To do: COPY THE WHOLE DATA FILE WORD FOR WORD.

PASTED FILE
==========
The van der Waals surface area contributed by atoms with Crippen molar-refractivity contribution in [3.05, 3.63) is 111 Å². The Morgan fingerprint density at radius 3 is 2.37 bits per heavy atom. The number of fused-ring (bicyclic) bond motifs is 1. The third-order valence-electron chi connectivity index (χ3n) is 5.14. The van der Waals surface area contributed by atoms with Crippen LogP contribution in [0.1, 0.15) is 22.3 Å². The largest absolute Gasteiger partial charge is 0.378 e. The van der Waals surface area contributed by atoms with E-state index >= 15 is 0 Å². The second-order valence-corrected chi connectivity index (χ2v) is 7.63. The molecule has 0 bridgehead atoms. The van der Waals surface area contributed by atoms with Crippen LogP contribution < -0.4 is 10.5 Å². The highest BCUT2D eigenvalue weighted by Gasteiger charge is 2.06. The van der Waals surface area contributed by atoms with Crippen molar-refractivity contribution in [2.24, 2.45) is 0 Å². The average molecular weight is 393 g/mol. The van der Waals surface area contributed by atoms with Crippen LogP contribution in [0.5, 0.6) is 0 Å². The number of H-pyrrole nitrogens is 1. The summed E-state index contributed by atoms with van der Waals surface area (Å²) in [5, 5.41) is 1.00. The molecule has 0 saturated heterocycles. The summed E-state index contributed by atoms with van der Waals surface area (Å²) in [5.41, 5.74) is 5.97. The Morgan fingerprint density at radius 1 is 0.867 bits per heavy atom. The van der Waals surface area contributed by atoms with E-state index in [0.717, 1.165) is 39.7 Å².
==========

The van der Waals surface area contributed by atoms with Crippen molar-refractivity contribution in [3.05, 3.63) is 111 Å². The Morgan fingerprint density at radius 3 is 2.37 bits per heavy atom. The number of fused-ring (bicyclic) bond motifs is 1. The third-order valence-electron chi connectivity index (χ3n) is 5.14. The van der Waals surface area contributed by atoms with Crippen LogP contribution in [0.1, 0.15) is 22.3 Å². The largest absolute Gasteiger partial charge is 0.378 e. The van der Waals surface area contributed by atoms with E-state index >= 15 is 0 Å². The second-order valence-corrected chi connectivity index (χ2v) is 7.63. The molecule has 0 bridgehead atoms. The van der Waals surface area contributed by atoms with Crippen LogP contribution < -0.4 is 10.5 Å². The highest BCUT2D eigenvalue weighted by Gasteiger charge is 2.06. The van der Waals surface area contributed by atoms with Crippen molar-refractivity contribution in [2.24, 2.45) is 0 Å². The average molecular weight is 393 g/mol. The van der Waals surface area contributed by atoms with Crippen LogP contribution in [0.5, 0.6) is 0 Å². The number of H-pyrrole nitrogens is 1. The summed E-state index contributed by atoms with van der Waals surface area (Å²) in [5, 5.41) is 1.00. The molecule has 0 saturated heterocycles. The summed E-state index contributed by atoms with van der Waals surface area (Å²) in [5.41, 5.74) is 5.97. The Morgan fingerprint density at radius 1 is 0.867 bits per heavy atom. The van der Waals surface area contributed by atoms with E-state index in [0.717, 1.165) is 39.7 Å².